Testimony Example

Unauthenticated transcript of testimony by medical examiner Dr. Sondra Crosby in the case of Abd al-Rahim al-Nashiri, a Saudi detainee accused of orchestrating the 2000 bombing of the destroyer Cole. Dr. Crosby's direct examination begins on page 7; pertinent questions on page 10. An excellent example of the kinds of questions and kind of experience that an expert witness in torture treatment may encounter.

Toolkit to Set up an Asylum Clinic

This toolkit, from Physicians for Human Rights, guides interested parties in setting up an asylum clinic at a medical school. As the PHR website says, clinicians "offer pro bono physical and psychological evaluations to document evidence of torture and persecution for men and women fleeing danger in their home countries. Survivors of human rights abuses are entitled to seek safe haven in the United States, but often find themselves immersed in lengthy and complex legal procedures that could ultimately result in deportation— resulting in further abuse, torture, and even death... These clinics

Columbia University P&S Asylum Clinic

Founded in 2010, The Clinic is composed of psychiatric, medical, and gynecological physicians, clinical social workers, and psychologists who have received training in identifying the physical and mental sequelae of abuse and torture. After an evaluation, the physician will compose an affidavit outlining any symptoms and signs that are relevant to the client's narrative. By providing independent medical examinations, the Clinic provides valuable evidence as part of an asylum applicant’s legal case.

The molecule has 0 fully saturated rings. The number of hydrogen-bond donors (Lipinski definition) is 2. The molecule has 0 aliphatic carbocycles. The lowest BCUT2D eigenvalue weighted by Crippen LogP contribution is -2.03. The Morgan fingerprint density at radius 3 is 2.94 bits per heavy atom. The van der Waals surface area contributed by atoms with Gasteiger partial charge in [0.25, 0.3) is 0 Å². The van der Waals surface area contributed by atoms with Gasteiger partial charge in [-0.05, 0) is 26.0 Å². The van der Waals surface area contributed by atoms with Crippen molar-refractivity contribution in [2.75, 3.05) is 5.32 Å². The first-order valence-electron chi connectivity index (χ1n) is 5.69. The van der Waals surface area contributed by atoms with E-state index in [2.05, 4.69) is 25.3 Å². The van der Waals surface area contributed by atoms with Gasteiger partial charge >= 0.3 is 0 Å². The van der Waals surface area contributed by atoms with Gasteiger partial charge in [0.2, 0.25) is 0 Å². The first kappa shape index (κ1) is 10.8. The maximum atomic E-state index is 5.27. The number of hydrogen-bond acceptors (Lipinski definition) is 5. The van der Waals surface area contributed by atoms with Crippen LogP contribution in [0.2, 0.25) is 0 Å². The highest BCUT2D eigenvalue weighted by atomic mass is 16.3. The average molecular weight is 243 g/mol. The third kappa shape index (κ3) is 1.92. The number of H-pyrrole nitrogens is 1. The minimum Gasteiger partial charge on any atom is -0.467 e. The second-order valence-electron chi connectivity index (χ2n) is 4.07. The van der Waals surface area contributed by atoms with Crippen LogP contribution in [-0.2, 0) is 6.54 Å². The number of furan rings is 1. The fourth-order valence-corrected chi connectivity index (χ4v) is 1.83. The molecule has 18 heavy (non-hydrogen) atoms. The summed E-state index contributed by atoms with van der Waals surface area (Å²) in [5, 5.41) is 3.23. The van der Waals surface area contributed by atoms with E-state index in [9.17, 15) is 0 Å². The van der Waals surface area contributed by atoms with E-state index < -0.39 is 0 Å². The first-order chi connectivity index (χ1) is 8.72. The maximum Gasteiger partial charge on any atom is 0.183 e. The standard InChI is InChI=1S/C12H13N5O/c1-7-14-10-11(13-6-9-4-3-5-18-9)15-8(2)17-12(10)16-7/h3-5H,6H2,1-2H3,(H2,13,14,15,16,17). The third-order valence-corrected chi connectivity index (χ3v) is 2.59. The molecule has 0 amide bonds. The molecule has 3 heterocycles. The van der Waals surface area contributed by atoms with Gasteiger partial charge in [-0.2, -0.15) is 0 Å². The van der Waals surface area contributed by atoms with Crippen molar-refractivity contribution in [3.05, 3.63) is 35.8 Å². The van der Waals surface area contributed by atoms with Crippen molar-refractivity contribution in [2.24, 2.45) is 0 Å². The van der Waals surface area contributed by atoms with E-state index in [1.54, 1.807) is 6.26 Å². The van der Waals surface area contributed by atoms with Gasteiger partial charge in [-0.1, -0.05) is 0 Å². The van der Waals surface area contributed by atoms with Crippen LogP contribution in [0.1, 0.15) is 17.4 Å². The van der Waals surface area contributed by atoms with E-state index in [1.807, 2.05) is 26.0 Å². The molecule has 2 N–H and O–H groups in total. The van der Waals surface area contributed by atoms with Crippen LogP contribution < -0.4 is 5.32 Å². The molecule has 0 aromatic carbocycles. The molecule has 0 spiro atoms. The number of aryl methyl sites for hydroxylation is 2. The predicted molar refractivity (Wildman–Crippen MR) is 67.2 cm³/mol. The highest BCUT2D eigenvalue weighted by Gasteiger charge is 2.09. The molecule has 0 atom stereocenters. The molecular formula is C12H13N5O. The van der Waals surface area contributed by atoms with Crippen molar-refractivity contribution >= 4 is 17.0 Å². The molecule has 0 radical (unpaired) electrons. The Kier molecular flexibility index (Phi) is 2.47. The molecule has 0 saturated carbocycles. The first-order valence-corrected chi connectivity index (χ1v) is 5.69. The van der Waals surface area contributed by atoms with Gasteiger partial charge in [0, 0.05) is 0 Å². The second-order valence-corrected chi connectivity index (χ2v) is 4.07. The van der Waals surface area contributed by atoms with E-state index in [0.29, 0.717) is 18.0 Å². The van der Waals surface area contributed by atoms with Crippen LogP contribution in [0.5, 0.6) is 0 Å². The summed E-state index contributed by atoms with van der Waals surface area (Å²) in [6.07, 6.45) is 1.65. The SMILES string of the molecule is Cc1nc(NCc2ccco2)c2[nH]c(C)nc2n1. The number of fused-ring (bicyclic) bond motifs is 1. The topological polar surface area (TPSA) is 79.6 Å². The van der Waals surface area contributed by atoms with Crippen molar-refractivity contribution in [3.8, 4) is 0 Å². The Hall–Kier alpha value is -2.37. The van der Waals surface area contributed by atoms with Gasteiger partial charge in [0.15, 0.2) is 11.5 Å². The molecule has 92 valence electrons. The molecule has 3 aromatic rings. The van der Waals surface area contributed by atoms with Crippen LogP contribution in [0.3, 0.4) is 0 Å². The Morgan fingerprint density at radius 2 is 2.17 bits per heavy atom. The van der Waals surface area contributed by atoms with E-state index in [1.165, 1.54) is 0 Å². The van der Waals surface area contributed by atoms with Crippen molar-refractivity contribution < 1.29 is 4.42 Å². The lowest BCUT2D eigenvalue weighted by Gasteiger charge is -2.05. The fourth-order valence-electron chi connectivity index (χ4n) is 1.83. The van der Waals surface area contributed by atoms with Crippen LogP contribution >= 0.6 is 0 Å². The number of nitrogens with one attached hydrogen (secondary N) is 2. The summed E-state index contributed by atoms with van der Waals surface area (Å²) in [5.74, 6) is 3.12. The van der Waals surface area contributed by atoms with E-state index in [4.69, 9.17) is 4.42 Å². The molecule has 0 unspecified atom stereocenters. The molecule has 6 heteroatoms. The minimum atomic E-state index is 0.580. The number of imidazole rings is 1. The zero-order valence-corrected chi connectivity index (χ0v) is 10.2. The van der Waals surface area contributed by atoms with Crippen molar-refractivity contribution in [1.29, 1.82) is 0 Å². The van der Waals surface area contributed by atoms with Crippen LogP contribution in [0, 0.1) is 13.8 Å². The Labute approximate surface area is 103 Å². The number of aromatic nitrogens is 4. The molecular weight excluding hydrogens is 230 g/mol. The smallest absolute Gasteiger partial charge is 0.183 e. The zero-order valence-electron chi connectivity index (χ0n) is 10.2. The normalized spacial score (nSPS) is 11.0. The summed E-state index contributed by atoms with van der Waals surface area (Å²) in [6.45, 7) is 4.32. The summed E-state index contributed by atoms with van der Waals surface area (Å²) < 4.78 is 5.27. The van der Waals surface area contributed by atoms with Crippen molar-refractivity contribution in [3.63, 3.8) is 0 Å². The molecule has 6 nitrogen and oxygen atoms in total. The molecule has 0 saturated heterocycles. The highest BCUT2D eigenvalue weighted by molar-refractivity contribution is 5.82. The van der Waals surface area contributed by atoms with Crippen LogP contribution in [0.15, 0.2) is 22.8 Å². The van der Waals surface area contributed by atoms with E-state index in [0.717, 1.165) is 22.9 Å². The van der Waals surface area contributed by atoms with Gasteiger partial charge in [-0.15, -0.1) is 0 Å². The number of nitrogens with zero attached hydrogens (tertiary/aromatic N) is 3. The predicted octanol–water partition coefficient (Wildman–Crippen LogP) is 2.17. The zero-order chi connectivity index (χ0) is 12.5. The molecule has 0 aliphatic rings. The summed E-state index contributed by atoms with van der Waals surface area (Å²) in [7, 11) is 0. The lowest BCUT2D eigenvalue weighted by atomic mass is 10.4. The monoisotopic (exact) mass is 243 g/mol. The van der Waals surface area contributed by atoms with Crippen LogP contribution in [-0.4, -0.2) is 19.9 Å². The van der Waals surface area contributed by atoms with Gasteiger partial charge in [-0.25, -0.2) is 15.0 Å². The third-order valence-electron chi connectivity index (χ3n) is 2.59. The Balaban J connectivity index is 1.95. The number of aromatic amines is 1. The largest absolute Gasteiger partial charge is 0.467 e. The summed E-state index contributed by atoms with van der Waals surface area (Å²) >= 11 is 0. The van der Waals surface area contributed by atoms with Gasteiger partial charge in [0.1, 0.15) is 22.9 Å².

PTSD Treatment For Monks

In this radio interview by Fresh Air, "Dr. Michael Grodin discusses his experiences treating Tibetan monks who suffer from post traumatic stress disorder. Many of the monks were imprisoned or tortured because of their resistance to the Chinese presence in Tibet, and now some of them experience "flashbacks" while meditating.

"Grodin hypothesizes that meditation may reduce the brain's ability to inhibit unpleasant thoughts and memories. His treatment combines elements of Western and Tibetan medicine and therapy. Grodin wrote about his findings in the March issue of Mental Health, Religion, and

Tortured & Detained: Survivor Stories of U.S. Immigration Detention

Report by CVT in partnership with the Torture Abolition and Survivor Support Coalition (TASSC) and the Unitarian Universalist Service Committee (UUSC), published Nov 2013. 

As policymakers consider returning to comprehensive immigration reform, a new report released today by the Center for Victims of Torture (CVT) and the Torture Abolition and Survivors Support Coalition International (TASSC) estimates the U.S. government, from October 2010 to February 2013, detained approximately 6,000 survivors of torture as they were seeking asylum protection.  

According to Tortured & Detained: Survivor